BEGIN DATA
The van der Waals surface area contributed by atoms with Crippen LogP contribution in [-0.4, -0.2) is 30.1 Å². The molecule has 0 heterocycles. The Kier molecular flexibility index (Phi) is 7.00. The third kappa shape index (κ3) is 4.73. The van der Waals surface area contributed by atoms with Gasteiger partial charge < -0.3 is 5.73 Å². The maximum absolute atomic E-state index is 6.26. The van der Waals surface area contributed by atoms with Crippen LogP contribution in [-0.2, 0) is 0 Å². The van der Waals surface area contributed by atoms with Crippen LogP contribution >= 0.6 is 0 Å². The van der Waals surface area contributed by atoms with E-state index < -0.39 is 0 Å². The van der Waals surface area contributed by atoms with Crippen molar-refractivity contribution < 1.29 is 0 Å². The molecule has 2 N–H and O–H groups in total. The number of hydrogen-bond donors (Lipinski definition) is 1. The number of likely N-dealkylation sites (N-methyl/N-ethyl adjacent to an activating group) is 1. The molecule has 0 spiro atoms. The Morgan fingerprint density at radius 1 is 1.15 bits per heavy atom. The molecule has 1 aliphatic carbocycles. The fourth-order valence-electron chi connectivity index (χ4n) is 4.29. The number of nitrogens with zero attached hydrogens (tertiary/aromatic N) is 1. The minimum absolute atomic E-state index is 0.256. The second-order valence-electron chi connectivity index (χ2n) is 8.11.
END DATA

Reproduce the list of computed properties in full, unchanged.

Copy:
The van der Waals surface area contributed by atoms with Crippen LogP contribution in [-0.4, -0.2) is 30.1 Å². The molecule has 0 heterocycles. The Kier molecular flexibility index (Phi) is 7.00. The third kappa shape index (κ3) is 4.73. The van der Waals surface area contributed by atoms with Gasteiger partial charge < -0.3 is 5.73 Å². The maximum absolute atomic E-state index is 6.26. The van der Waals surface area contributed by atoms with Crippen LogP contribution in [-0.2, 0) is 0 Å². The van der Waals surface area contributed by atoms with Crippen LogP contribution >= 0.6 is 0 Å². The van der Waals surface area contributed by atoms with E-state index < -0.39 is 0 Å². The van der Waals surface area contributed by atoms with Crippen molar-refractivity contribution < 1.29 is 0 Å². The molecule has 2 N–H and O–H groups in total. The number of hydrogen-bond donors (Lipinski definition) is 1. The number of likely N-dealkylation sites (N-methyl/N-ethyl adjacent to an activating group) is 1. The molecule has 0 spiro atoms. The Morgan fingerprint density at radius 1 is 1.15 bits per heavy atom. The molecule has 1 aliphatic carbocycles. The fourth-order valence-electron chi connectivity index (χ4n) is 4.29. The number of nitrogens with zero attached hydrogens (tertiary/aromatic N) is 1. The minimum absolute atomic E-state index is 0.256. The second-order valence-electron chi connectivity index (χ2n) is 8.11.